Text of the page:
Delaying new rules over retirement planning will help U.S. bank profits, according to one expert.
Congressman Joe Wilson, a Republican from South Carolina, introduced a bill last Friday designed to delay the introduction of the Department of Labor (DOL) fiduciary rule for two years.
The new DOL regulation, which requires financial advisers to act in the best interests of their clients when addressing retirement accounts, was due to begin on April 10.
Jeffrey Saut, Chief Investment Strategist at Raymond James told CNBC Friday that the fiduciary rule is damaging to banks.
"The new rule will force asset managers to cancel active management accounts and switch to passive management.
"This means investment banks will receive lower fees," he said by telephone.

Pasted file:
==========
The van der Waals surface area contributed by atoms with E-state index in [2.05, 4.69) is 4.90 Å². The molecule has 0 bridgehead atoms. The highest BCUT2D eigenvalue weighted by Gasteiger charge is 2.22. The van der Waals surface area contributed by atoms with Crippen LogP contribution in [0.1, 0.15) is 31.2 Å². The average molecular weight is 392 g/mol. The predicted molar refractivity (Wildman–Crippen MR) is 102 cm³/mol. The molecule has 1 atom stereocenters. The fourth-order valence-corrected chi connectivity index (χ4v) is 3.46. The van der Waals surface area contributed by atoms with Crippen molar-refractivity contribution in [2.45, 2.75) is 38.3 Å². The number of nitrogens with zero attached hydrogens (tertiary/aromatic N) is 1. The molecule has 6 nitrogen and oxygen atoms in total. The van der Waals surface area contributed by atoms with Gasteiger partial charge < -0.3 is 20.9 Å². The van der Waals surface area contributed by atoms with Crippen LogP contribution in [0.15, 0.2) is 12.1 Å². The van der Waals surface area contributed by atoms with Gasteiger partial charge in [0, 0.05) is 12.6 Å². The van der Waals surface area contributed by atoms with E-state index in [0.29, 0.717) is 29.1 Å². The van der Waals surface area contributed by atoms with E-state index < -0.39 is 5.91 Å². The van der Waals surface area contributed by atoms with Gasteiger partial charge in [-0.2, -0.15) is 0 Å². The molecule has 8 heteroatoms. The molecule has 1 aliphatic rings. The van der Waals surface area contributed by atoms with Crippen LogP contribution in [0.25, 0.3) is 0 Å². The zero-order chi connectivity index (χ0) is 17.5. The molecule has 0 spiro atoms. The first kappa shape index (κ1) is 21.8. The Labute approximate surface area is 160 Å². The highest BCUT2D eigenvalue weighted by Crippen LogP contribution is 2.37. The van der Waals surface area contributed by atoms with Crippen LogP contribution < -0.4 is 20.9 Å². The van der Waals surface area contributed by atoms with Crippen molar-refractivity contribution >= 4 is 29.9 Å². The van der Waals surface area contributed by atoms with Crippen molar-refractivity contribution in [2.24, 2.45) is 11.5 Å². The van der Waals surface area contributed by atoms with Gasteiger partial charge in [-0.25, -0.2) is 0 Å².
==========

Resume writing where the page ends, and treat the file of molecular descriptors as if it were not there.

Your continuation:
Saut believes rather than protecting the retail investor, the new rules would force them in to poor investments.
"The investing public is selling active and buying passive at a time when they should be doing the opposite," he said.
Saut said the bill to delay the legislation by two years would effectively "kill it" and ultimately protect bank fees.
Joining the call to delay the bill is the U.S. Chamber of Commerce. The business lobby group said Wednesday that the bill was too expensive, unwieldy for advisors and has an unrealistic timeline.